to study a series of enzymes that are involved in regulating a plant's response to low oxygen to better understand what that will mean for algae and in de-oxygenated oceans. She received three offers to pursue her PhD, but Wolfson was the only college that offered to contribute living expenses. "This was a really big deal for me; I definitely wouldn't have been able to stay if it hadn't been for the living expenses." Leah loves the sense of community at Wolfson. "It's very warm and very inclusive", she says, "and the staff are wonderful. Their mandate is to see that you are comfortable and that you have anything you need." She also likes the fact that Wolfson tries to encourage people to apply for grants for support. Leah likes travelling and often does so as a member of the Oxford University Surf Club. "It's so important to do something completely different when you're not studying", she says. John Prince DPhil in Healthcare Innovation, Centre for Doctoral Training in Healthcare Innovation John went to Bristol University, where he obtained a bachelor's degree in Mechanical Engineering. Being much more attracted to biomedical engineering than mechanical engineering, he joined the Centre for Doctoral Training in Healthcare Innovation at Oxford. "Oxford actively encourages students from other disciplines by offering a first year of taught models before you go on to your thesis", says John. He is working on signal processing and machine learning to transition medical technologies to East Africa, South Africa and Vietnam. A typical example would be a device that can be clipped on to a child's finger, through which triage can be performed or the seriousness of specific symptoms determined. He is very industry oriented and particularly interested in the start-up culture. He has spent time in San Francisco with a company that has developed a stethoscope that can be used anywhere and uses mobile technology to communicate results. "Biomedicine offers so many more opportunities than mechanical engineering to make a difference in the world", he says. John is attracted to the College's interest in entrepreneurship and would welcome the opportunity to take part in WIN or other competitions.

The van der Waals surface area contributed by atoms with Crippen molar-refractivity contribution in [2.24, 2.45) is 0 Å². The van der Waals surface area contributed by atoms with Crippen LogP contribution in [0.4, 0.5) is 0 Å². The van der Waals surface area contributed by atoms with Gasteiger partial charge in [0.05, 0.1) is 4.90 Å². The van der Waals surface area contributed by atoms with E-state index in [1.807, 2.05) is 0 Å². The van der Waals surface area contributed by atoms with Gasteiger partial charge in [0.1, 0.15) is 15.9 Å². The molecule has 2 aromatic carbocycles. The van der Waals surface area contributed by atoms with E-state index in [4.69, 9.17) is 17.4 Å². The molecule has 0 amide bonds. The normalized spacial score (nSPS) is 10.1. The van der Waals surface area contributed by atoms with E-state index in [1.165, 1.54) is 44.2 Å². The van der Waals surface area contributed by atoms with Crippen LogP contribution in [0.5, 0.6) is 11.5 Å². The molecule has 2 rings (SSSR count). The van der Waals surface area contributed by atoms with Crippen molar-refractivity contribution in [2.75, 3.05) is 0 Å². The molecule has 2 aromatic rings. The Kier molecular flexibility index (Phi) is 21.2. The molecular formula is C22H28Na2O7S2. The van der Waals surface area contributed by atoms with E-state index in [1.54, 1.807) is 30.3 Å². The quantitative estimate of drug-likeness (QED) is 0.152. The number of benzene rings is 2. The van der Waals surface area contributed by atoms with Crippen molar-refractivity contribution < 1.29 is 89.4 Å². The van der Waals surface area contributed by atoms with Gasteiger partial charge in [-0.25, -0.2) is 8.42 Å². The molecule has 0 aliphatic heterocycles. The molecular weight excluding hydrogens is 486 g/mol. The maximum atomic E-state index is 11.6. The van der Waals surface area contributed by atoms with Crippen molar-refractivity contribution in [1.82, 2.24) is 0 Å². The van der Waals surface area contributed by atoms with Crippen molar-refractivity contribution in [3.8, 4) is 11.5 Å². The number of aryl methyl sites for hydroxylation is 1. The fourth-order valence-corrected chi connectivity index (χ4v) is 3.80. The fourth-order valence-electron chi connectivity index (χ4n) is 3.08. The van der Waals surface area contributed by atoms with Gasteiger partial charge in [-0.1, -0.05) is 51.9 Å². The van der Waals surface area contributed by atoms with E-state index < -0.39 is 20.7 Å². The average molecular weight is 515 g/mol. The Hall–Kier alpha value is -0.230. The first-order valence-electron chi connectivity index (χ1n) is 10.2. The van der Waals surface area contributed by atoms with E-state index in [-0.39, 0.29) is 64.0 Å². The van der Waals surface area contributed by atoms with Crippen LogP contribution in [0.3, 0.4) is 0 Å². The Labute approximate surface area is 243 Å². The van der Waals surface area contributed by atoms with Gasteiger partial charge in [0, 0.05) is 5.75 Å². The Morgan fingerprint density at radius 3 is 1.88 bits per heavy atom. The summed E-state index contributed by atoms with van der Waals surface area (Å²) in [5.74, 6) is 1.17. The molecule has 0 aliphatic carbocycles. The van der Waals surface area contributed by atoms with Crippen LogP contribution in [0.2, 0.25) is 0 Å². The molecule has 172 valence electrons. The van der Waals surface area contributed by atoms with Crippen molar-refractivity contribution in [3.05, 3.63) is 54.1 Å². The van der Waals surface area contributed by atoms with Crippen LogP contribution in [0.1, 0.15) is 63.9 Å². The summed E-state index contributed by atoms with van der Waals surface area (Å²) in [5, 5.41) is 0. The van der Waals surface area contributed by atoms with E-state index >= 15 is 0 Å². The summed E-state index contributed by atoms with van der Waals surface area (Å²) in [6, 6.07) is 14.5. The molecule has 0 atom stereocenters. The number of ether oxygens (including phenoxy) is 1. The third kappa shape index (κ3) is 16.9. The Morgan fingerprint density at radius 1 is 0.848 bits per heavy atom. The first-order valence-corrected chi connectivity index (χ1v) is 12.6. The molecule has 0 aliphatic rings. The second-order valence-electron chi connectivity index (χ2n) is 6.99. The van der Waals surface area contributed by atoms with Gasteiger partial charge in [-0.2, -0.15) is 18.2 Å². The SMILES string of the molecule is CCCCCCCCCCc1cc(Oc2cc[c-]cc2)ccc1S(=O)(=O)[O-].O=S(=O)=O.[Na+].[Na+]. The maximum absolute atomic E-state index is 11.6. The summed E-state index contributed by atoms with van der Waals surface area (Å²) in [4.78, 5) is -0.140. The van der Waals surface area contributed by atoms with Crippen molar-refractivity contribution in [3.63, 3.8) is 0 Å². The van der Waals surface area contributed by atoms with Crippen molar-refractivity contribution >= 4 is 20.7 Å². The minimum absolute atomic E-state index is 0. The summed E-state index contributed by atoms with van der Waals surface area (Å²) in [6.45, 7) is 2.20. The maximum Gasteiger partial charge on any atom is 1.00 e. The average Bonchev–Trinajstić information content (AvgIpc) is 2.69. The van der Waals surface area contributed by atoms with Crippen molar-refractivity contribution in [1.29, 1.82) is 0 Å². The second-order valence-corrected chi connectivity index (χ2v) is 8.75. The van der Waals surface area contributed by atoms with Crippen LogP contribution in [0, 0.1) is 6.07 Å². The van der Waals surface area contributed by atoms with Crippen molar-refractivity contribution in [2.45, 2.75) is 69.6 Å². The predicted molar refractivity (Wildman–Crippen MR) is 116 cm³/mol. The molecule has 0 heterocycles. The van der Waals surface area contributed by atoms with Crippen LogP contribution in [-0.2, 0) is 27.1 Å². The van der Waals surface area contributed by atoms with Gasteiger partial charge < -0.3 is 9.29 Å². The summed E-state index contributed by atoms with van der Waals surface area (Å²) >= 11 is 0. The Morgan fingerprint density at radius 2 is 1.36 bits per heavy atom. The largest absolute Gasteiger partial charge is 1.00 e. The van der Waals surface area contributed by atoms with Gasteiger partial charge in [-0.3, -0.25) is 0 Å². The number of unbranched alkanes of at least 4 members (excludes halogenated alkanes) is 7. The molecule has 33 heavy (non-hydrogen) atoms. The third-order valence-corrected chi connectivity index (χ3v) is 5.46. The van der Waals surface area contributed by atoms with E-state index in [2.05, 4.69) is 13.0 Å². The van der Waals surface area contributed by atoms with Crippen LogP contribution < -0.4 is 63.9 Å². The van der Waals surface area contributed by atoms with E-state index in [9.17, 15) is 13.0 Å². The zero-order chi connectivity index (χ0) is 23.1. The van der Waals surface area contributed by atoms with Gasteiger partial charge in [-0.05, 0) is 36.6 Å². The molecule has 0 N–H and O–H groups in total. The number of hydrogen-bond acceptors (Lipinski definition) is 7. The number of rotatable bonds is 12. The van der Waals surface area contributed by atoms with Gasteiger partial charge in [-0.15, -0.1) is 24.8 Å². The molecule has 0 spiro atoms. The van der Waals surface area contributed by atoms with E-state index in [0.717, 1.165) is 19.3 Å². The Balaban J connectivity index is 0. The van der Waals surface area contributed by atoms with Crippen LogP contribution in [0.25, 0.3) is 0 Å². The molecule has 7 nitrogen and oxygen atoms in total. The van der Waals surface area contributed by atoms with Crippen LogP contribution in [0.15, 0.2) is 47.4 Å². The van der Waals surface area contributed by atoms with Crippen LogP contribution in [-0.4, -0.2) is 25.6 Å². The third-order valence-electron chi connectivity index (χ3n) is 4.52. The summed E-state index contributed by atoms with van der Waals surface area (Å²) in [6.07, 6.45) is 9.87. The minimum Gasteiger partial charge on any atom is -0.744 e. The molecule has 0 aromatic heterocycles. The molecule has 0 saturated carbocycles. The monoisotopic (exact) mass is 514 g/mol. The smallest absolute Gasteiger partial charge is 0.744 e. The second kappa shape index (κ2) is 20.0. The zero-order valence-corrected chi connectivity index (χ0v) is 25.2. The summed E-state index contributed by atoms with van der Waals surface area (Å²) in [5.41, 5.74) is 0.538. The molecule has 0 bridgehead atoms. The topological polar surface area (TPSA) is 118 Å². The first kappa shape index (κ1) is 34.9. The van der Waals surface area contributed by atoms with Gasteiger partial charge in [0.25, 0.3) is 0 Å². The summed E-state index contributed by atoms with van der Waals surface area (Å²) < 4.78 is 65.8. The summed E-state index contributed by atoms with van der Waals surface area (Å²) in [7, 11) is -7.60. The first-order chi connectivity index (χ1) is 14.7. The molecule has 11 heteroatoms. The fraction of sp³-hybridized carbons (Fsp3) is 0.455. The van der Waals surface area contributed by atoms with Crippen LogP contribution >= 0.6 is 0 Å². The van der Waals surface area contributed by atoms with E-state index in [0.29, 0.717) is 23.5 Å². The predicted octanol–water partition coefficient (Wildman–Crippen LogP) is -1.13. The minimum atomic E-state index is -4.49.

John was offered funding from the Research Council UK (RCUK) and from Wolfson, where he had already applied. After three years as an undergraduate, he was attracted to being with a more mature group of people and therefore took up the Wolfson offer. He also sees it as benefiting his field of research: "Taking up the Wolfson scholarship means someone else in my field was able to take the Research Council grant", he says. John is involved in Barco, is captain of football and plays music with a couple of bands. Gaudenz Probst DPhil in Social Policy, Department of Social Policy and Intervention Gaudenz is undertaking a comparative investigation of the governance of access to children for same-sex couples in Western European countries. After military service in Switzerland, Gaudenz moved to Canada in search of 'a more relaxed life'. He studied politics and international relations at the University of British Columbia and then moved to Oxford to take an MPhil in Comparative Social Policy, focusing on some of the political issues around EU citizenship. After the MPhil, Gaudenz wanted to stay on but he wasn't sure if he could afford it. "My parents generously paid for my undergraduate degree and I paid for my MPhil out of my Army earnings. I was also offered a place at a university in North America, where scholarships were more widely available, but Oxford was my preference." Gaudenz is enjoying the Wolfson experience. "There are so many things going on, and during the week people stay around and socialise rather than going into town. It breeds a spirit of community, particularly with so many spouses here as well. I appreciate the fact that it's such an open college; you meet really interesting people here and have lovely conversations. My College adviser also brings in another perspective on my academic work and has pitched a few ideas of things I might look into." Gaudenz's own contribution to the community is his Sunday dinner club. "I cook dinner and invite people around for a lovely evening of food and conversation together. It's a good way to start the week and a great way to cement the friendships I have made so far."
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